There is an art to drafting offers that stand out and negotiating a successful close that real estate agents must learn to master. What if I told you those same techniques can be applied to gain no-cost exposure for both your listings and personal brand?

  • If you want to get exposure from a media outlet, you have to perfect your pitch by knowing the audience, creating an angle, nailing the timing and being ready to be a resource at any moment.

There is an art to drafting offers that stand out and negotiating a successful close that real estate agents must learn to master. What if I told you those same techniques can be applied to gain no-cost exposure for both your listings and personal brand?

Much like researching comps, over-lauding a selling point or preparing a launch, mastering these five steps can help you secure valuable “real estate” in leading digital and print media outlets worldwide. Here’s what you have to do:

1. Know the audience

To win a successful pitch, you must tailor the message to suit the medium or outlet you are shooting for. Do your research.

What types of stories do they run? What does their editorial calendar look like? Who is their target audience?

You can often get this information with an advertising inquiry or request for media kit from an account executive.

If you work at a larger brokerage or real estate firm, ask your marketing department if they would be willing to share any data they have on hand.

The key is to get ahead of the competition by giving reporters and producers exactly what they want.

2. Create an angle

You might think you’ve got something newsworthy, but you’re not the only agent with a story to tell.

Don’t assume a hefty price tag, great photos and a desirable location will get your listing picked up. Craft a compelling angle, and leave no doubt that this property deserves attention.

Examples of winning real estate hooks read a bit like this: last available unit in record-setting building, celebrity owner willing to be named, list price sets precedent for neighborhood, rich local history with architectural significance, income-producing unit up for grabs in hot resort market, etc.

Get the idea?

3. Time it right

When you send a pitch is just as important as why you are sending it.

According to PR Daily, over 70 percent of Americans first check their email between 5 a.m. and 9 a.m.

Experts suggest avoiding manic Mondays, while nearly every communications specialist agrees, first thing in the morning or later in the evening is ideal.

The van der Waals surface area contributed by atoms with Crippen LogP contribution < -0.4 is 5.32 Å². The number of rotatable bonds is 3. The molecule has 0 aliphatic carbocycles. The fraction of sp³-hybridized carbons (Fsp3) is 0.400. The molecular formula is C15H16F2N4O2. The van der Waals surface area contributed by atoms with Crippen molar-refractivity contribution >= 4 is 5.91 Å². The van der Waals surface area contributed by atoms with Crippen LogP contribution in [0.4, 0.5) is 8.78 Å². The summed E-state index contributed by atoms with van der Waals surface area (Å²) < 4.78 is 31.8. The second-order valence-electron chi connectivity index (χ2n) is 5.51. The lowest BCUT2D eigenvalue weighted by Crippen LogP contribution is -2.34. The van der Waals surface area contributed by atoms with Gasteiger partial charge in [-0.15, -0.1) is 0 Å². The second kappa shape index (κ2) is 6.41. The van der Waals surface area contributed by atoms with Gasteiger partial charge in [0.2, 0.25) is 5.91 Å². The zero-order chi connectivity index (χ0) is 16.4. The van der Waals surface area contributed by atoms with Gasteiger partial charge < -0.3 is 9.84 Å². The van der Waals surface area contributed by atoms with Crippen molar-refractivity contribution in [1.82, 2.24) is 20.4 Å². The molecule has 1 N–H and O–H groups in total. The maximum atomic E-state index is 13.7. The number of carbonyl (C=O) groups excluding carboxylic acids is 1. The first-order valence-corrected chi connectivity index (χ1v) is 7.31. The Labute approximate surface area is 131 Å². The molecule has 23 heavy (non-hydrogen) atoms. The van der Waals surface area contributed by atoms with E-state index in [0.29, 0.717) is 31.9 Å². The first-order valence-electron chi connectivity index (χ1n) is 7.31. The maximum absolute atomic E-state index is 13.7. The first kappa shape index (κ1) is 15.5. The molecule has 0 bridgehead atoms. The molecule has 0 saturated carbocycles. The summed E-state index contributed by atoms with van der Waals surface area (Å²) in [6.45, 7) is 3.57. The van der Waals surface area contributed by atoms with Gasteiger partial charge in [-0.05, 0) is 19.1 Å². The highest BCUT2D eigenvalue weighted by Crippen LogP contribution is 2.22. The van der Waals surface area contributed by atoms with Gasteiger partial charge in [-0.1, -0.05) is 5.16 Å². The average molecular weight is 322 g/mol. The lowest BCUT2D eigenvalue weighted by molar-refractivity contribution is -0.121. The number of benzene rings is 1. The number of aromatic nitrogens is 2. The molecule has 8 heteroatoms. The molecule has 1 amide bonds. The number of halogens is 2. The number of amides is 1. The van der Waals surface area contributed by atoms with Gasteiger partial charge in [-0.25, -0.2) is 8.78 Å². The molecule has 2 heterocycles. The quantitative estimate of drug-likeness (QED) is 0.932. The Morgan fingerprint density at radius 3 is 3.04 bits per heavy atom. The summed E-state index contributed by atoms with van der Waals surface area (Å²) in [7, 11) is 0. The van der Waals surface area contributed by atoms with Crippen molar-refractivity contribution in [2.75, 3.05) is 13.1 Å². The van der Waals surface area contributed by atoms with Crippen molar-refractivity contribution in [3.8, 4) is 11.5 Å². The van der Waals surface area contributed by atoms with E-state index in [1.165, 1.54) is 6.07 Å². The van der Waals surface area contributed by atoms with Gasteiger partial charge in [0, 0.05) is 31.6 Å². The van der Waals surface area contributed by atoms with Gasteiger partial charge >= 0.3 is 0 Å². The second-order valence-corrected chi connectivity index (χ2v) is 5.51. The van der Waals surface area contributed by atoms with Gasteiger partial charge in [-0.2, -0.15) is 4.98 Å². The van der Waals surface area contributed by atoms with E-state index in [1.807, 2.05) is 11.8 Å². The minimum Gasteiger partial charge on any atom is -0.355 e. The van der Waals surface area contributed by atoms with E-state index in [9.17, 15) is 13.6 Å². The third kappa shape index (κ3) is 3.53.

What does all this mean?

Email at an opportune time, and make it short and sweet. Nobody wants a lengthy email about how fabulous your listing is. They’ve heard it all before.

Instead, pare down your pitch to a couple sentences. Clearly state the property type — golf, ski, country club, historic, high-rise, remodel, etc., add a few selling points and dangle the exclusive.

Every outlet wants to be the first to break a story, even in real estate. Don’t forget to provide the full address with a link to photos and a website if available.

4. Be on call

Always be prepared to take a quick phone call within 24 hours to answer any questions. Be ready — or have your assistant ready — to provide photos, specs and quotes.

There is nothing reporters and editors love more than being able to get quick reliable information at a moment’s notice.

Once you have established a good relationship and earned an outlet’s trust, it is wise to find out what best suits their communication style and needs, much like you would with a new client.

How often does it run features on real estate? When is the best day to send a pitch, and how often? Are there specific topics of interest you can help with?

Getting to the bottom of this is critical for increasing your chances at no-cost exposure.

5. Be a resource 

The first name on reporters’ lips can be yours! Make yourself a trusted resource in the industry by sharing valuable market insights and offering actual data to back it up.

Make recommendations on hot properties, emerging neighborhoods, new developments or building trends, and watch the value of your expertise come to life.

Don’t be afraid to test the waters, you have nothing to lose.

Lastly, be grateful. You would be amazed at how a simple thank you note, tag, follow, like, share or post on an outlet’s social media platform can take your name from the slush pile to the top of the list.

Amy Puchaty is the owner and principal writer at Amy Puchaty Communications in Boulder, Colorado. Follow her on Facebook or Twitter

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